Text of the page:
Frank Pyburn now knows he has rescued a young boy. But, why would such a young child be out by himself in this weather on Christmas Eve? But even more puzzling, what was that smell?
“What in tarnation do you think you’re doing?” Frank gasped at the sight of the boy trying to light a crooked pipe. He jerked the contraption from the child. “You are way too young to be smoking, kid, and besides that, I don’t allow it in my house.”
Jasper’s bottom lip quivered. “I’m almost eleven, and that was my granddaddy’s pipe, Mister Frank. I just figured since I am all grown up now I needed to start learning how to smoke it like he did.”
Frank chuckled. “There’s plenty of time for that if you are damned and determined to do it, but now is not that time.” He clapped a hand on the boys shoulder, then emptied the contents of the pipe into the fireplace. “You hungry?”
“I’ll get you a nice bowl of stew, and then you’re going to tell me what you’re doing out on a night like this and where your family is.”
Jasper looked away. “Ain’t got no ma or pa anymore.”
Frank swallowed hard. “Just rest. I’ll be right back.”
Before he returned, Frank refilled his coffee cup and doused it good with bourbon. He set a tray on the floor beside the boy with stew, crackers, and milk, then plopped down in his easy chair.
Silence swirled around the old man and boy like gentle snowflakes. While curiosity nagged at him, Frank could be patient.
Finally, Jasper scooped up the last bite of stew and drank the milk. He wiped his mouth with the back of his hand and got to his feet. “You’ve been awful nice, Mr. Frank, but I have to get going. Maybe if you could just point me toward Hamilton Road, I won’t get lost again.”
Frank motioned for Jasper to sit. “You’re not going anywhere until you tell me everything.” He set his jaw. “And, I want every detail.”
Jasper sank onto the sofa. “Well, you see, Aunt Nellie tries her best, but she just can’t do it all. Me being the oldest, it seemed that I needed to be the one to make sure we got our Christmas luck.”
“Christmas luck?” Frank sipped his coffee.
“Sure.” Jasper ran a small hand through his red hair. “Don’t you know the story about the Christmas tree and good luck for the whole year?”
“Don’t reckon I do. Tell me.”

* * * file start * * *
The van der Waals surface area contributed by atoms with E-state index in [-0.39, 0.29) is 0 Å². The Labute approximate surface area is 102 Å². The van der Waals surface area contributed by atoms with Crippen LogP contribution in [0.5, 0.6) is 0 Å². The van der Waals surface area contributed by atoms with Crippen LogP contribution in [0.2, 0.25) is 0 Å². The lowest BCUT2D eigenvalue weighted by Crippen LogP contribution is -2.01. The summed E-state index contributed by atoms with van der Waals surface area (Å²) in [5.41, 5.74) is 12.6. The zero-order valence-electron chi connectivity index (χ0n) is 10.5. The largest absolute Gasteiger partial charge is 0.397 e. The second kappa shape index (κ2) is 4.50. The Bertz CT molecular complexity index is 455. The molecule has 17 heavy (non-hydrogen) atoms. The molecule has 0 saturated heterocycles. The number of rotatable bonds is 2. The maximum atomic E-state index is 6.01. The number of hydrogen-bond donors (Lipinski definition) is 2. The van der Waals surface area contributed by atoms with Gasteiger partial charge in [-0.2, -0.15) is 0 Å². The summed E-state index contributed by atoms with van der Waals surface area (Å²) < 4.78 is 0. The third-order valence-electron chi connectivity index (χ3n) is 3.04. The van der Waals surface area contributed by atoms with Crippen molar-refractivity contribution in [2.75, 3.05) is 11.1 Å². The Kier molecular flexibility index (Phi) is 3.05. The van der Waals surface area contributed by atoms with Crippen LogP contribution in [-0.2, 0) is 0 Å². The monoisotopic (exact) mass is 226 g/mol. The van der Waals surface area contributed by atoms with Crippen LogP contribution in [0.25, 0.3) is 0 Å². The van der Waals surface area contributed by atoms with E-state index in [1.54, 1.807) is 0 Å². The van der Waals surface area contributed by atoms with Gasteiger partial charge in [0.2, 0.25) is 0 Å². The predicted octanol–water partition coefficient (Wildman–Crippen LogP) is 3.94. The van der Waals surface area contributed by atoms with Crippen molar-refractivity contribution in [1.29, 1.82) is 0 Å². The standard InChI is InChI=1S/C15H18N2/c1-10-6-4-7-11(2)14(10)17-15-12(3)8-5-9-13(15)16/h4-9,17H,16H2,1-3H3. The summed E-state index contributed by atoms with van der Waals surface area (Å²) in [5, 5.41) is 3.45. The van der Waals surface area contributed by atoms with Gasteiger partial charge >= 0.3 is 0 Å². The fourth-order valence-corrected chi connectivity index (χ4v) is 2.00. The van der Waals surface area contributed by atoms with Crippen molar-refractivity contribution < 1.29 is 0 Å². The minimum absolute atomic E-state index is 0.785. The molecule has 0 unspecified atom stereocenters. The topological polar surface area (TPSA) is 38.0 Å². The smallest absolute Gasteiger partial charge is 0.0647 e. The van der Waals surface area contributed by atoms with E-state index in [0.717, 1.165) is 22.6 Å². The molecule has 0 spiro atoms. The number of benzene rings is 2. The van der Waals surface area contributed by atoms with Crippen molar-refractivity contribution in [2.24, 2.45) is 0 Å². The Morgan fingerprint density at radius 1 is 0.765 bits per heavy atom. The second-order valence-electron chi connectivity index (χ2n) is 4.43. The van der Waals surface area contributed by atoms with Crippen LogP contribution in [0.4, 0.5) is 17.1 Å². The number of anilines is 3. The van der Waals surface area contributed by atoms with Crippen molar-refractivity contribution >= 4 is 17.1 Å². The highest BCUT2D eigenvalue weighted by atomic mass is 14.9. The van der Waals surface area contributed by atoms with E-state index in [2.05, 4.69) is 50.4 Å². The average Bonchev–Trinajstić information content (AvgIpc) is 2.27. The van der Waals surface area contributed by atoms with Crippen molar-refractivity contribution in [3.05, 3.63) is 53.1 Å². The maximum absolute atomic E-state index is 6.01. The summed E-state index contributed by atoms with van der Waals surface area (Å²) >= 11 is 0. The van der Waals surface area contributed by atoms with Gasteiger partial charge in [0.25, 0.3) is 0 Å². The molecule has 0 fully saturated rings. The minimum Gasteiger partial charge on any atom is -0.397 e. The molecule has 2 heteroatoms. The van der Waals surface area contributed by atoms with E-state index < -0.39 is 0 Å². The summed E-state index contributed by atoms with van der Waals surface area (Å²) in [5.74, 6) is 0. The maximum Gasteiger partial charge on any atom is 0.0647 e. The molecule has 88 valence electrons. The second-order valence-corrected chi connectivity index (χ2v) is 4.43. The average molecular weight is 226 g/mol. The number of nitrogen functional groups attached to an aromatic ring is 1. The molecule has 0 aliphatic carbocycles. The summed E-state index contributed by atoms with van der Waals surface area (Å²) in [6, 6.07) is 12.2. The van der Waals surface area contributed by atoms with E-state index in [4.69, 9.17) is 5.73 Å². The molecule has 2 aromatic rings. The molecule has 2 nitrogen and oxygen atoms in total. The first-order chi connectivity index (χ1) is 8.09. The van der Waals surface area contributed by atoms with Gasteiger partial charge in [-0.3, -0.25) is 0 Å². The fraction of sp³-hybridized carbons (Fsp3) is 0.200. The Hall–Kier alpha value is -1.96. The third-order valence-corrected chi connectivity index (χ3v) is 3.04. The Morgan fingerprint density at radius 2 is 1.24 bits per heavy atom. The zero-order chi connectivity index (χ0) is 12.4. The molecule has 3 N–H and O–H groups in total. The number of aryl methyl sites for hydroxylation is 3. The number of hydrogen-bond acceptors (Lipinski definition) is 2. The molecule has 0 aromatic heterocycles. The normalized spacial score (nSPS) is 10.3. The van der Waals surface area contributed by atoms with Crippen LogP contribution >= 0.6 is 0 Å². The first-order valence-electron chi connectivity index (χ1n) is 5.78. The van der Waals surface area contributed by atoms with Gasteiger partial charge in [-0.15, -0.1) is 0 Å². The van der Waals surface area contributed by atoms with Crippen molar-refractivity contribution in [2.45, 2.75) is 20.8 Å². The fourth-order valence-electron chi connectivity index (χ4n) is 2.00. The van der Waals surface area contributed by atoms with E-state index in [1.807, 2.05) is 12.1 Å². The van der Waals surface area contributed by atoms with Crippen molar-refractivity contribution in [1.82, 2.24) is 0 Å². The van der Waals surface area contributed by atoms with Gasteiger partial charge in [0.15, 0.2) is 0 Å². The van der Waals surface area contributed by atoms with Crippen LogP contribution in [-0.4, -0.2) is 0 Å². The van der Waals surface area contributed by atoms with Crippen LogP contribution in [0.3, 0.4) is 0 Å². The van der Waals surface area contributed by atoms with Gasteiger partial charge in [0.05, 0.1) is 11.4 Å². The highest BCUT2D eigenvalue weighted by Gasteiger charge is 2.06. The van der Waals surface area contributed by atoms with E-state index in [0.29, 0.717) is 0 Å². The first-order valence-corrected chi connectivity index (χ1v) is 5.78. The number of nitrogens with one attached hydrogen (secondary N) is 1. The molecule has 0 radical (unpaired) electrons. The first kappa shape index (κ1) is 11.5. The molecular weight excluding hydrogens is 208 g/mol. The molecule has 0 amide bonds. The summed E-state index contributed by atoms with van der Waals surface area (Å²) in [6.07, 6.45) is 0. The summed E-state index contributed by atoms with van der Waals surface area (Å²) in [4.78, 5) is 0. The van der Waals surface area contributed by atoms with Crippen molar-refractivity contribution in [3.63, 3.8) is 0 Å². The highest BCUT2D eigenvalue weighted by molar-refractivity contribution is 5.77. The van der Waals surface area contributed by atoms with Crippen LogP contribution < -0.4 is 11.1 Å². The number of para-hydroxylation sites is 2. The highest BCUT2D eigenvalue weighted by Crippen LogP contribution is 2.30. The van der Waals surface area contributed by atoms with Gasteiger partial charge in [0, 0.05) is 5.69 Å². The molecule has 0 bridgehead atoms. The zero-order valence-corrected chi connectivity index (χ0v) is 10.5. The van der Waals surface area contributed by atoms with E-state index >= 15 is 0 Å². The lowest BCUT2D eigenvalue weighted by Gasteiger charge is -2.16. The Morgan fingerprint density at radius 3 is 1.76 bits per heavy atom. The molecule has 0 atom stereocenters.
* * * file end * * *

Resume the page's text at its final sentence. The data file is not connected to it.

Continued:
“Well, my pa always told me that for us to have good luck for the whole year, we had to cut down a sapling on Christmas Eve and bring it in the house. But, Ma and Pa are gone. They got killed last summer in an accident. I live with Aunt Nellie and her kids. And, we need a tree. So, I headed out after I finished my chores and got lost.”
Frank squinted. “I’m sorry about your ma and pa, Jasper. How did you fall off Magic?”
Jasper shrugged. “Don’t know exactly. I was so tired, and maybe I fell asleep. The next thing I know, I was here with you.”
“How did Magic get so smart?”
Jasper grinned. “My pa taught him to be a trick horse. You ought to see all the stuff he can do. He can shake hands and dance.”
“And,” Frank interrupted him, “Damned near talk.”
“That too. He’s a good horse. And, he’s the only thing I’ve got left.” His small voice trailed away.
“Where does Aunt Nellie live?” Frank asked.
“Over in Grover Valley.”
“I’m sure she’s worried to death about you. We need to let her know you’re okay.”
Frank reached for the black phone on a table.
“Won’t do no good to use that thing, Mr. Frank. We ain’t got one.” Jasper shuffled his feet on the rug. “I have to get our tree and get home. We need a whole lot of luck.”
Frank’s heart broke for the boy. Here was a child that should be warm and safe on Christmas eve, not out traipsing through the woods looking for a tree to bring much-needed good luck.
“Tell you what. Let me finish my coffee, and I’ll pull the old truck pulled around. We’ll get you a tree. But, then I’m taking you home.”
“Thank you, Mr. Frank.” Jasper’s eyes danced. “Thank you!”
“Want any more stew?”
“No, sir. I’m okay,” Jasper looked around the room. “Don’t you have any kids, Mr. Frank?”
“Yeah, sure. But, they’re all grown and living in the big city. I’ve got grandkids older than you. My wife, Emma, died three years ago, and now it’s just me.” He remembered how hard his daughters tried to convince him to leave the ranch and move to the city after Emma’s death. But, this was home and he wasn’t budging. They’d installed the phone for him and called now and then. But, they’re much too busy to mess with an old man. Most times, he only had the voices in his head to keep him company…that and the characters in Zane Grey’s books.
“You want to spend Christmas with us?” Jasper squinted one eye.
TO BE CONTINUED…..
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